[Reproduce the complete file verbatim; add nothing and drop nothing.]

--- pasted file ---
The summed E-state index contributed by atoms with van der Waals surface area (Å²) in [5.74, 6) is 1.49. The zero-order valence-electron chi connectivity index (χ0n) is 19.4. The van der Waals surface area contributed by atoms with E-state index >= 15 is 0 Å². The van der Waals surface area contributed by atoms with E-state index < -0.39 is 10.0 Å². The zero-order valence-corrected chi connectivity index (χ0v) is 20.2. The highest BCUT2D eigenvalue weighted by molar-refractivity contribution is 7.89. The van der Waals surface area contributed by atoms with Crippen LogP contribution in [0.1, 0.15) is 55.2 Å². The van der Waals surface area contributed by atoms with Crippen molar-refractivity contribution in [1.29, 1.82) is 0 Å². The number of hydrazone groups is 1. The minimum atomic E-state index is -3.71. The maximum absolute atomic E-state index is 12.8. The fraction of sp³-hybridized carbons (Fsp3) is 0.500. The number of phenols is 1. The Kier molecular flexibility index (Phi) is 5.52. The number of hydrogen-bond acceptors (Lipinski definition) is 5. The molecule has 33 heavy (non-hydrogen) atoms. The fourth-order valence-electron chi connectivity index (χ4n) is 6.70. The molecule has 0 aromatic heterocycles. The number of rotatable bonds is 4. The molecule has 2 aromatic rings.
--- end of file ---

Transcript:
The summed E-state index contributed by atoms with van der Waals surface area (Å²) in [5.74, 6) is 1.49. The zero-order valence-electron chi connectivity index (χ0n) is 19.4. The van der Waals surface area contributed by atoms with E-state index >= 15 is 0 Å². The van der Waals surface area contributed by atoms with E-state index < -0.39 is 10.0 Å². The zero-order valence-corrected chi connectivity index (χ0v) is 20.2. The highest BCUT2D eigenvalue weighted by molar-refractivity contribution is 7.89. The van der Waals surface area contributed by atoms with Crippen LogP contribution in [0.1, 0.15) is 55.2 Å². The van der Waals surface area contributed by atoms with Crippen molar-refractivity contribution in [1.29, 1.82) is 0 Å². The number of hydrazone groups is 1. The minimum atomic E-state index is -3.71. The maximum absolute atomic E-state index is 12.8. The fraction of sp³-hybridized carbons (Fsp3) is 0.500. The number of phenols is 1. The Kier molecular flexibility index (Phi) is 5.52. The number of hydrogen-bond acceptors (Lipinski definition) is 5. The molecule has 33 heavy (non-hydrogen) atoms. The fourth-order valence-electron chi connectivity index (χ4n) is 6.70. The molecule has 0 aromatic heterocycles. The number of rotatable bonds is 4. The molecule has 2 aromatic rings.